The dialogue between this blog and those in the vanguard of the Bermondsey intelligentsia has usually been testy on the surface – that’s what rivalry is all about, even between two clubs so far apart on the evolutionary scale – but I’ve always been confident that warmth and humanity have underpinned all of our dealings. Why, those passionate and committed – or at least certifiable – fans have even taken the trouble to enquire after my family’s health and life insurance, taking great pains to find out all they can about where we live and what security arrangements we have.
When Leeds had their “Black Friday” almost exactly a year back, there were those Millwall scamps, tweeting away in numbers, playfully rubbing my nose in it. But the following day, as Leeds murdered Huddersfield 5-1 and Millwall surrendered 0-3 to Reading, it all went quiet on their side – still, at least they’d made the effort the previous night. It’s mainly been good, clean knockabout fun with only comparatively few threats of death and disfigurement coming my way – the defining characteristic of these salt-of-the-earth Lions fans. How I would miss all that if their beloved club’s relegation were to be confirmed – as seems sadly* likely. Then again, some welcome consolation would be found in the fact that Millwall’s demise will almost certainly mean the Championship survival of Leeds United after our most difficult season for a good few years.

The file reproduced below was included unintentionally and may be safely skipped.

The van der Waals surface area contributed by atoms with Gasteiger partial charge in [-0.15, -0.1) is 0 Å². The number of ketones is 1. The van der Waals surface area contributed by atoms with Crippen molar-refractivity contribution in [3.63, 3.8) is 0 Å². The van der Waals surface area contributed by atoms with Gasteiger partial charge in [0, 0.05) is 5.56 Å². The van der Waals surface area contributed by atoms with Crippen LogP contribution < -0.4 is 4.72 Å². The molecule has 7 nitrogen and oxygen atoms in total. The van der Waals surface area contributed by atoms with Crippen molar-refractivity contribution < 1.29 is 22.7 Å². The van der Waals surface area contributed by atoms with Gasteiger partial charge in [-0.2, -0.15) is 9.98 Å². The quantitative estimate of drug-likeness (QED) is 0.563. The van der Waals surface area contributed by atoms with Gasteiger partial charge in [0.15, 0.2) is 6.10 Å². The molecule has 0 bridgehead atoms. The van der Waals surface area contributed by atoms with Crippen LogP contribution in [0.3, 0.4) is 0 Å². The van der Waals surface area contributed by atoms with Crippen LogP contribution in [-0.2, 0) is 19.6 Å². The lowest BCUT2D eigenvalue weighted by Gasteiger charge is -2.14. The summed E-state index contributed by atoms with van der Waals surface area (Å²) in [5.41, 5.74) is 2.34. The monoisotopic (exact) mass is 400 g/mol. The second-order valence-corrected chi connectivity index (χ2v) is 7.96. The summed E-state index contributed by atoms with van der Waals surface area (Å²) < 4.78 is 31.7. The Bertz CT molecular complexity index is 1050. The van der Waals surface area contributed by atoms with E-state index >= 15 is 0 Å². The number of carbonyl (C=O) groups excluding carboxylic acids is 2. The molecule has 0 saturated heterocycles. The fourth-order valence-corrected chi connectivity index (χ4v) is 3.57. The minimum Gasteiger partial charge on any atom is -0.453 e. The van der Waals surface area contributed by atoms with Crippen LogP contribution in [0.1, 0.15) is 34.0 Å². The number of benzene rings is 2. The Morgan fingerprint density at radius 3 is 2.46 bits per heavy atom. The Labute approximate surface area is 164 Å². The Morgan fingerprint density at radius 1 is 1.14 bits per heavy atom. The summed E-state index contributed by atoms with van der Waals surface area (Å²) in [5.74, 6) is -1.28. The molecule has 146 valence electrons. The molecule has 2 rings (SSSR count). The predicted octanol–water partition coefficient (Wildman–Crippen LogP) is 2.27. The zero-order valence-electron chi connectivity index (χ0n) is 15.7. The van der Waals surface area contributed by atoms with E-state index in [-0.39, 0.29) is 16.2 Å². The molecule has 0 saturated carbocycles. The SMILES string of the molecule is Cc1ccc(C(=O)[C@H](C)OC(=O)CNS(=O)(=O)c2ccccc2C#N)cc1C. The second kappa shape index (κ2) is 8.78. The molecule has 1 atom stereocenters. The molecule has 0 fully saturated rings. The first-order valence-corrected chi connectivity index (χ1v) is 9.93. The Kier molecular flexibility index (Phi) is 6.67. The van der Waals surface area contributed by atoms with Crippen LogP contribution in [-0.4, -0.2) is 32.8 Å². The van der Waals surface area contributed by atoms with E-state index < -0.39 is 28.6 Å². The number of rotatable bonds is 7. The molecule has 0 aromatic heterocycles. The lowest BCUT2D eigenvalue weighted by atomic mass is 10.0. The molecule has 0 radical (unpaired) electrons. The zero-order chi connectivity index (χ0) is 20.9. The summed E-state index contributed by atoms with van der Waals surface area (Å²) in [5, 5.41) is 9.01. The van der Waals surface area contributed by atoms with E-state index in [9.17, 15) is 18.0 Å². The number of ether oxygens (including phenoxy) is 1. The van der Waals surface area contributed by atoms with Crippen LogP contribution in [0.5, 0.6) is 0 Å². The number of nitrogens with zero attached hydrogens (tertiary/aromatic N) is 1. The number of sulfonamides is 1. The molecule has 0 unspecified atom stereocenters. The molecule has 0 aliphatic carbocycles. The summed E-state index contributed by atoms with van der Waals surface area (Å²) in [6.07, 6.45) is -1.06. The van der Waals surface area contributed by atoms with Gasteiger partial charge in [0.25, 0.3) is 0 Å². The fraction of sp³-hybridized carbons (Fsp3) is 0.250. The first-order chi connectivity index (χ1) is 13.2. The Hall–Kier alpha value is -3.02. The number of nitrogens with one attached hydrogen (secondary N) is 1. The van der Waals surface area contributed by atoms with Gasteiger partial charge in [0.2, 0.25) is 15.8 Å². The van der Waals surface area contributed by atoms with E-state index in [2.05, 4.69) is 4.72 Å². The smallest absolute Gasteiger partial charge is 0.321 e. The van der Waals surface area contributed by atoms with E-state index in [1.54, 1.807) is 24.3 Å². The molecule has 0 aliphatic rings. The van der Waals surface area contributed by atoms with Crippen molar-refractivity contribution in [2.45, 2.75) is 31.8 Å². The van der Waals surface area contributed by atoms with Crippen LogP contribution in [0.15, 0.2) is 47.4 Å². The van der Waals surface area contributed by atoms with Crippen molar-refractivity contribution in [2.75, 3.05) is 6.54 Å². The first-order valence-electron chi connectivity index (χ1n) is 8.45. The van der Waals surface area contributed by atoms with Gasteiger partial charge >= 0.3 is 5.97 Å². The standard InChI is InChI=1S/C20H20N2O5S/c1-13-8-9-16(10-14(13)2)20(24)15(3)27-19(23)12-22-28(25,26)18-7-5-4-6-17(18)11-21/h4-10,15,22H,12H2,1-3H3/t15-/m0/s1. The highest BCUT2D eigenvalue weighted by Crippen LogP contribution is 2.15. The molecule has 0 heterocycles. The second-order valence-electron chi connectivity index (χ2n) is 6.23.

Perhaps, if they do go down, they’ll be back sooner rather than later. If not, then beyond the fixture at Elland Road this coming Valentines Day, which Millwall will be under pressure to win, it’s unlikely that our paths will cross again in the foreseeable future. And, as Millwall normally bring only a few dozen fans to LS11, belying their obviously spurious reputation for being fighting troops (other than among themselves) it appears there will be little prospect of cultural exchanges of banter, or whatever on the February 14th matchday. Which again is a pity – but if North to Elland Road is too tough a trip for the majority of Lions fans, there’s little to be done about that.
It does rather look as though a whole era of friendly competition, mutual badinage and a couple of Cup Final outings in the limelight each year for little Millwall might just be coming to a tragic end. And it’s a pity. But United will find they have bigger fish to fry, the Millwall fans will be able to chalk one scary trip “Nawf” off their calendar, and each club will be able to get used to life in very different circles, with Leeds mixing it with huge clubs like Tuna billionaires Sheffield Wendies and Millwall – or in the local argot, Miwwwaww – bestowing their unique charm on the likes of Barnsley and so on.
So, let us not mourn over what might soon be past. Let us, rather, be grateful it happened at all. It was fun pretending we were on the same footing for a while, but all such fun has a natural end, and this may just be it. Let us, then, shed just one silent, wistful tear – and move on.
* Not really.